I must be one of the few people on the planet who actually likes this book and voluntarily re-reads it from time to time. The things you find annoying I find hilarious. To me this is a shining example of how cultural morals and thoughts can change in a short amount of time. Keep in mind this was published in 1970 by a 63 year old conservative man. He probably thought he was being wild and visionary, while by today’s standards he’s just outdated and pathetic.

Take for example the no-makeup-hissy-fit you reference in question 2. It makes sense if you assume that women are genetically programmed to be ornamental and men are genetically programmed to be practical. And now – gasp! – an old man has to learn the basic functions of feminine wiles. How visionary! How exotic! How hilarious when read 35 years later!

Same thing goes for the future speak in question 3. I assume Heinlein’s trying to show how languages evolve, but his future speak is riddled with references only an old man in the 70’s would get. The older I get the funnier his future speak gets.

Here’s another thought to ponder. This book is chock full of sexual references, constant talk about boobies and nekkid women, adultery, ‘free love’, blah, blah, blah. So how come it never comes across as erotic or titillating? Or was Heinlein trying for erotic and it just seems clinical and bland by my standards?

Posted by winna | May 14, 2008 12:57 PM

I will say that those slutty women you find everywhere at sci fi conventions all act like Heinlein characters. "I enjoy being stunning! And you may grope my boobs. It says so right here." So he wasn't really making that up, just overgeneralizing.

Posted by elenchos | May 14, 2008 1:01 PM

I've had several female partners and friends who strongly identified with Heinlein's female characters, so he wasn't necessarily off the mark.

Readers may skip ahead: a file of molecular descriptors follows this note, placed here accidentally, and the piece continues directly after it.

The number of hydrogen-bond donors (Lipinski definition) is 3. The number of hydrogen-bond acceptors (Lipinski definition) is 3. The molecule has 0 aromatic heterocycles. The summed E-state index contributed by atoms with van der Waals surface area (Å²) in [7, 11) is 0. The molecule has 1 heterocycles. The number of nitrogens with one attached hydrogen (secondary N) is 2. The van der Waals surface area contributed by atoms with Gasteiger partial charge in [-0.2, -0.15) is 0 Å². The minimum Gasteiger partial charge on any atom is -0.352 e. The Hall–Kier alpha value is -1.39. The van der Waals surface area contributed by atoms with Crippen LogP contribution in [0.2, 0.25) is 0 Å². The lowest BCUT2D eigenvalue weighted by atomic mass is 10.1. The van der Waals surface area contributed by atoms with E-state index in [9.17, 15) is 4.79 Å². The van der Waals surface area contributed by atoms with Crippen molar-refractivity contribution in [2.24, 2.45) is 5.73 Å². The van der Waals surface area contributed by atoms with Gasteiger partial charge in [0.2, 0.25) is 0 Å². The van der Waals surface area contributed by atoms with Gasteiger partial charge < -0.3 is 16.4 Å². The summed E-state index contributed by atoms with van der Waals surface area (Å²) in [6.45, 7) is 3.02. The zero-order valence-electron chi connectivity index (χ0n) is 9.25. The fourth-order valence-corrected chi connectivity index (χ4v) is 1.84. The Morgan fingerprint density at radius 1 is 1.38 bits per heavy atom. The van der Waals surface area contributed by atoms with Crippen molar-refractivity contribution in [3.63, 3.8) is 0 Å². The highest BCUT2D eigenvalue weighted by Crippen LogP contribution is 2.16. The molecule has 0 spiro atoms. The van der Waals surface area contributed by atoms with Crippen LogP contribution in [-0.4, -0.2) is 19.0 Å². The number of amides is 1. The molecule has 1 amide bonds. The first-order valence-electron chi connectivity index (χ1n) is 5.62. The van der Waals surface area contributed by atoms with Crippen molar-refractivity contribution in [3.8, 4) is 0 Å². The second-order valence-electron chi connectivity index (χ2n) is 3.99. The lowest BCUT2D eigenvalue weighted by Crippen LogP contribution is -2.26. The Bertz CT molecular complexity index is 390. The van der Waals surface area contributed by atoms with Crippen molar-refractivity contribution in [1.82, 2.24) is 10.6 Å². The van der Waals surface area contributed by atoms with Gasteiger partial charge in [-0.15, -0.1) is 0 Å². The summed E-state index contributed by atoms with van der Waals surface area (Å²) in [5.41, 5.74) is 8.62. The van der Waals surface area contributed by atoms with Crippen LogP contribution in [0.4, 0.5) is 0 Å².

Posted by NaFun | May 14, 2008 1:19 PM

Agreed, NaFun.

Heinlein's female characters obviously mirror Heinlein himself somewhat. Not liberal, not conservative, but all together PRAGMATIC. And when not pragmatic, honest and unashamed about it. Not an unpleasant disposition, one I wish my girlfriend modeled after. :P

Posted by stealingzen | May 14, 2008 1:35 PM

Heinlein's stronger female characters are all based on his wife Virginia, in one way or another. I'm not sure about the less-likable or less-competent ones, but the ones like Star in Glory Road are all his (perhaps very idealized) view of his wife.

Posted by Geni | May 14, 2008 1:44 PM

Correct, Geni. A definite mark of Heinlein's work is a strong idealism. His sense of utopia is very distinct; that is why I like his work. His social commentary in each book (not as much the serials/juveniles, but still present in smaller, easier-to-swallow doses) reflects that in his characters views of the future setting around them the Heinlein extrapolates from then-current injustices, prejudices or taboos/mores.

That's why I like his work, and what he has to say about sexual roles and gender in this book. A couple people have already stated that they find Heinlein's topics creepy, etc. They are trapped in their conceptions of propriety and social conditioning. And just for clarification, I am -NOT- saying this is bad, and I am -NOT- condoning incest/pedophilia. Far from. But what Heinlein address is human base urges, those inherent (sexual interest), and those programmed for reasons both illogical and pragmatic. It's almost a compliment that some find it creepy; he's challenging social norms, pointing out practicalities and irrationality. It's those that can step outside themselves and their conditioning, see the world through the lens of hypothetical to ponder from other angles that get understand what Heinlein is pointing at. Stranger in a Strange Land is a perfect example of that, but focused on religion and sex. It deals a bit about gender, but not in the scope that Evil does.

And each book has a theme of social commentary that is central to the plot wherein Heinlein states his ideals. Friday has a strong undercurrent of civil rights, as an artificial human in a human world. The Moon is a Harsh Mistress is about political revolution and combating injustice on a scale of the American Revolution. Job: A Comedy of Justice is entirely focused on fundamental Christianity, the main character being a member of the righteous himself.

And I love it.

Posted by stealingzen | May 14, 2008 2:05 PM